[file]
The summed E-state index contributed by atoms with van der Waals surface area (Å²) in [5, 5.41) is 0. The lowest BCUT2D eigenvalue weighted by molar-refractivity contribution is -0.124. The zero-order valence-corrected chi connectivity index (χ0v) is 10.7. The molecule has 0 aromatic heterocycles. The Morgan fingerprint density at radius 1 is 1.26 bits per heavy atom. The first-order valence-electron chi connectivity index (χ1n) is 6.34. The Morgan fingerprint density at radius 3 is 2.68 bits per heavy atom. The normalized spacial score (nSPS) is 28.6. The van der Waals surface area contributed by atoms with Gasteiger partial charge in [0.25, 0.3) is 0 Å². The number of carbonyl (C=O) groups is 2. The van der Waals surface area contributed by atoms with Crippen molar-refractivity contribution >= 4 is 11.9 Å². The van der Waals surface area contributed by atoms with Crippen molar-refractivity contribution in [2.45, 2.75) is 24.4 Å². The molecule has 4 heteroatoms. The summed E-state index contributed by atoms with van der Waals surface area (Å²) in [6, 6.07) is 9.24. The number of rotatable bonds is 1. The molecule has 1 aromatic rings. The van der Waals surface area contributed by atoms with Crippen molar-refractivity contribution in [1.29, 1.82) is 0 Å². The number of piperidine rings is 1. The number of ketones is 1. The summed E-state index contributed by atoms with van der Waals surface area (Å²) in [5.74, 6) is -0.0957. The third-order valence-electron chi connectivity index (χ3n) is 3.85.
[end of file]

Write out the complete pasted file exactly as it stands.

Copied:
The summed E-state index contributed by atoms with van der Waals surface area (Å²) in [5, 5.41) is 0. The lowest BCUT2D eigenvalue weighted by molar-refractivity contribution is -0.124. The zero-order valence-corrected chi connectivity index (χ0v) is 10.7. The molecule has 0 aromatic heterocycles. The Morgan fingerprint density at radius 1 is 1.26 bits per heavy atom. The first-order valence-electron chi connectivity index (χ1n) is 6.34. The Morgan fingerprint density at radius 3 is 2.68 bits per heavy atom. The normalized spacial score (nSPS) is 28.6. The van der Waals surface area contributed by atoms with Gasteiger partial charge in [0.25, 0.3) is 0 Å². The number of carbonyl (C=O) groups is 2. The van der Waals surface area contributed by atoms with Crippen molar-refractivity contribution >= 4 is 11.9 Å². The van der Waals surface area contributed by atoms with Crippen molar-refractivity contribution in [2.45, 2.75) is 24.4 Å². The molecule has 4 heteroatoms. The summed E-state index contributed by atoms with van der Waals surface area (Å²) in [6, 6.07) is 9.24. The number of rotatable bonds is 1. The molecule has 1 aromatic rings. The van der Waals surface area contributed by atoms with Crippen molar-refractivity contribution in [1.29, 1.82) is 0 Å². The number of piperidine rings is 1. The number of ketones is 1. The summed E-state index contributed by atoms with van der Waals surface area (Å²) in [5.74, 6) is -0.0957. The third-order valence-electron chi connectivity index (χ3n) is 3.85.